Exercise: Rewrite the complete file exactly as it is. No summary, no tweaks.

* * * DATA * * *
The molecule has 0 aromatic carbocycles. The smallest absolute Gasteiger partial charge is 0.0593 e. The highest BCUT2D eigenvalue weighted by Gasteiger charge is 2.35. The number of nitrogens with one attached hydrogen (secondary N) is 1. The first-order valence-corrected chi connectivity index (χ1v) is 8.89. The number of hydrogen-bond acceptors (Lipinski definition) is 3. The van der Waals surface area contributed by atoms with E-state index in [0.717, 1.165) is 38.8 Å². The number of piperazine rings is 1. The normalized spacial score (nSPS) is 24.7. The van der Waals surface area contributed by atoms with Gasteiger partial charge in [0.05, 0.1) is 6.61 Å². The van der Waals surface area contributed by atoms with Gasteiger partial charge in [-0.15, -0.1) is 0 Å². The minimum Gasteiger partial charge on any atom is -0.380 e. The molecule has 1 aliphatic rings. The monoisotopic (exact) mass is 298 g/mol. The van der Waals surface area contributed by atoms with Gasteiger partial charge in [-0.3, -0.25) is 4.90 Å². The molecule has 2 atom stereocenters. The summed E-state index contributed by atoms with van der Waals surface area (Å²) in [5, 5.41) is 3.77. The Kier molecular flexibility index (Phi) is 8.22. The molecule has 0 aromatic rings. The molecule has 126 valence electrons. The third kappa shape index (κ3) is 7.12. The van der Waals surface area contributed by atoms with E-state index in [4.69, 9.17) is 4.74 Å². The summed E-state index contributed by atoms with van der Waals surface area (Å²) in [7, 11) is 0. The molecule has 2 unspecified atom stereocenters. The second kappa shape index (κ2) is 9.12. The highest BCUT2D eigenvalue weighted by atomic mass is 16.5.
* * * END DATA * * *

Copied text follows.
The molecule has 0 aromatic carbocycles. The smallest absolute Gasteiger partial charge is 0.0593 e. The highest BCUT2D eigenvalue weighted by Gasteiger charge is 2.35. The number of nitrogens with one attached hydrogen (secondary N) is 1. The first-order valence-corrected chi connectivity index (χ1v) is 8.89. The number of hydrogen-bond acceptors (Lipinski definition) is 3. The van der Waals surface area contributed by atoms with E-state index in [0.717, 1.165) is 38.8 Å². The number of piperazine rings is 1. The normalized spacial score (nSPS) is 24.7. The van der Waals surface area contributed by atoms with Gasteiger partial charge in [0.05, 0.1) is 6.61 Å². The van der Waals surface area contributed by atoms with Gasteiger partial charge in [-0.15, -0.1) is 0 Å². The minimum Gasteiger partial charge on any atom is -0.380 e. The molecule has 1 aliphatic rings. The monoisotopic (exact) mass is 298 g/mol. The van der Waals surface area contributed by atoms with Gasteiger partial charge in [-0.3, -0.25) is 4.90 Å². The molecule has 2 atom stereocenters. The summed E-state index contributed by atoms with van der Waals surface area (Å²) in [5, 5.41) is 3.77. The Kier molecular flexibility index (Phi) is 8.22. The molecule has 0 aromatic rings. The molecule has 126 valence electrons. The third kappa shape index (κ3) is 7.12. The van der Waals surface area contributed by atoms with E-state index in [4.69, 9.17) is 4.74 Å². The summed E-state index contributed by atoms with van der Waals surface area (Å²) in [7, 11) is 0. The molecule has 2 unspecified atom stereocenters. The second kappa shape index (κ2) is 9.12. The highest BCUT2D eigenvalue weighted by atomic mass is 16.5.